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British Values

Community in Action!- Sharp Lane singing at Nesfield Lodge April 2016

Community in Action!- Sharp Lane singing at Nesfield Lodge April 2016 1
Community in Action!- Sharp Lane singing at Nesfield Lodge April 2016 2
Community in Action!- Sharp Lane singing at Nesfield Lodge April 2016 3
Community in Action!- Sharp Lane singing at Nesfield Lodge April 2016 4
Community in Action!- Sharp Lane singing at Nesfield Lodge April 2016 5
Community in Action!- Sharp Lane singing at Nesfield Lodge April 2016 6
Community in Action!- Sharp Lane singing at Nesfield Lodge April 2016 7
Community in Action!- Sharp Lane singing at Nesfield Lodge April 2016 8
Community in Action!- Sharp Lane singing at Nesfield Lodge April 2016 9
Community in Action!- Sharp Lane singing at Nesfield Lodge April 2016 10

The Queens 90th Birthday May 2016

The Queens 90th Birthday May 2016 1
The Queens 90th Birthday May 2016 2
The Queens 90th Birthday May 2016 3

Celebrating VE Day at Sharp Lane - 8th May 2015

Celebrating VE Day at Sharp Lane - 8th May 2015 1

British Values at Sharp Lane

 

In June 2014, David Cameron emphasised the important role that British values can play in education. Further, how well a school promotes such values is an aspect of Ofsted’s inspection process.

Although in 2014-15 this is something which is developing in its significance for schools, it is not something new at Sharp Lane Primary. British values are promoted in so much of what we do, not least during our school assemblies, Religious Education and Social and Emotional Aspects of Learning (SEAL) sessions. The values are integral to our long-standing visual ethos statements.

As well as actively promoting British values, the opposite also applies: we would actively challenge pupils, staff or parents expressing opinions contrary to fundamental British values, including ‘extremist’ views. This is in line with our Positive Behaviour Policy.

The term ‘British values’ might be slightly misleading in that these values are integral to so many countries throughout the world – they differ in no way from the values of most western European countries, for example.

 

Below are just a few examples of how we promote British values. The first section is a general overview; the others are specific expectations set out by Ofsted.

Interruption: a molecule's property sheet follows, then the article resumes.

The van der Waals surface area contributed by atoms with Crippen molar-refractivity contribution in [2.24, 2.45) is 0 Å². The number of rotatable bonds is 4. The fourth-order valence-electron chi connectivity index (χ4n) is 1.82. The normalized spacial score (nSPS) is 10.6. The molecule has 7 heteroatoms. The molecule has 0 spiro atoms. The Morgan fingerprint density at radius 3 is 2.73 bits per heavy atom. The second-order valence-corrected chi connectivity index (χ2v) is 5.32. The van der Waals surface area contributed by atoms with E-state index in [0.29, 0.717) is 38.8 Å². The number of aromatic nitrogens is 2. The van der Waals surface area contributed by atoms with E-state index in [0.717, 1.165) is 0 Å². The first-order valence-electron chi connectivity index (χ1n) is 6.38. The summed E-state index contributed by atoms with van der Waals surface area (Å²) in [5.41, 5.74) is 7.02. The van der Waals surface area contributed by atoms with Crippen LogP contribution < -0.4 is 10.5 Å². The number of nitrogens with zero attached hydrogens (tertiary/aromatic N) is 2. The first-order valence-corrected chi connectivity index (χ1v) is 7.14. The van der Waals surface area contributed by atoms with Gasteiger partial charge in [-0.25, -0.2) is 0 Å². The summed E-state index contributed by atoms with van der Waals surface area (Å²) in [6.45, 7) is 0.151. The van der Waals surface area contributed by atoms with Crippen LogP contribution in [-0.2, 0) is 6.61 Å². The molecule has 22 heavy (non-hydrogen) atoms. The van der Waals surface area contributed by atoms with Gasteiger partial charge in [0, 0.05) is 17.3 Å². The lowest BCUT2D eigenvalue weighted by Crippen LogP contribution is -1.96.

Being part of Britain

As a school, we value and celebrate the diverse heritages of everybody at Sharp Lane. Alongside this, we value and celebrate being part of Britain. In general terms, this means that we celebrate traditions, such as customs in the course of the year; for example, Harvest festival during the Autumn term, and what could be more British than a visiting pantomime in the new year! We also value and celebrate national events, a recent example being Le Grand Depart in 2014.

Furthermore, children learn about being part of Britain from different specific perspectives. Two specific examples of when we teach about being part of Britain are:

Geographically: Our recent, ‘Where in the World’ topic ensures that throughout school, children have a better understanding of what Britain is, learning more about Middleton, Leeds, Yorkshire, England and Great Britain.

Historically: British history is taught as part of the National Curriculum requirement. Children learn about an aspect life and how this has developed and changed over time. The actual topic depends on the interests of the children (and teacher!), but might include inventions and discoveries, or houses, or medicine.

 

Democracy

Children, parents and staff have many opportunities for their voices to be heard at Sharp Lane Primary. Democracy is central to how we operate.

An obvious example is our School Council. The election of the School Council members reflects our British electoral system and demonstrates democracy in action: candidates make speeches, pupils consider characteristics important for an elected representative, pupils vote in secret using ballot boxes etc. Made up of two representatives from each class, the School Council meets regularly to discuss issues raised by the different classes. The council has its own budget and is able to genuinely effect change within the school; in the past, the School Council has recruited staff and chosen our new school logo.